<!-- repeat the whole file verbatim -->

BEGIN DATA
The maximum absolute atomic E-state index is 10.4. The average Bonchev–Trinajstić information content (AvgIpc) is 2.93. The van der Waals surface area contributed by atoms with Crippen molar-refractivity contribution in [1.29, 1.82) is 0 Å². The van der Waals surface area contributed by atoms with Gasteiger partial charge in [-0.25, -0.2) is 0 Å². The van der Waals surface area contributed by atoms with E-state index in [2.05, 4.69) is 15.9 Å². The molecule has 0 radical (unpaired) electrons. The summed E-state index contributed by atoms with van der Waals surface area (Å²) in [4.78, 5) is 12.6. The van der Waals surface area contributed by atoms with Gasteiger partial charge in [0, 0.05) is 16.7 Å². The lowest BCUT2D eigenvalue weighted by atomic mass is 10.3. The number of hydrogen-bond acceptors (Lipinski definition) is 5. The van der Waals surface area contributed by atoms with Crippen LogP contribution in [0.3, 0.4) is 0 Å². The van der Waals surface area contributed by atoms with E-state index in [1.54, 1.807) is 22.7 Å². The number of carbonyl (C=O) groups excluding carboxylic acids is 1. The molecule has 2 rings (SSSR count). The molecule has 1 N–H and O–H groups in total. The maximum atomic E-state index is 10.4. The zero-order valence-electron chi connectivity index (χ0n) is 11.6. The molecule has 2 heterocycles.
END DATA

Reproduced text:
The maximum absolute atomic E-state index is 10.4. The average Bonchev–Trinajstić information content (AvgIpc) is 2.93. The van der Waals surface area contributed by atoms with Crippen molar-refractivity contribution in [1.29, 1.82) is 0 Å². The van der Waals surface area contributed by atoms with Gasteiger partial charge in [-0.25, -0.2) is 0 Å². The van der Waals surface area contributed by atoms with E-state index in [2.05, 4.69) is 15.9 Å². The molecule has 0 radical (unpaired) electrons. The summed E-state index contributed by atoms with van der Waals surface area (Å²) in [4.78, 5) is 12.6. The van der Waals surface area contributed by atoms with Gasteiger partial charge in [0, 0.05) is 16.7 Å². The lowest BCUT2D eigenvalue weighted by atomic mass is 10.3. The number of hydrogen-bond acceptors (Lipinski definition) is 5. The van der Waals surface area contributed by atoms with Crippen LogP contribution in [0.3, 0.4) is 0 Å². The van der Waals surface area contributed by atoms with E-state index in [1.54, 1.807) is 22.7 Å². The number of carbonyl (C=O) groups excluding carboxylic acids is 1. The molecule has 2 rings (SSSR count). The molecule has 1 N–H and O–H groups in total. The maximum atomic E-state index is 10.4. The zero-order valence-electron chi connectivity index (χ0n) is 11.6. The molecule has 2 heterocycles.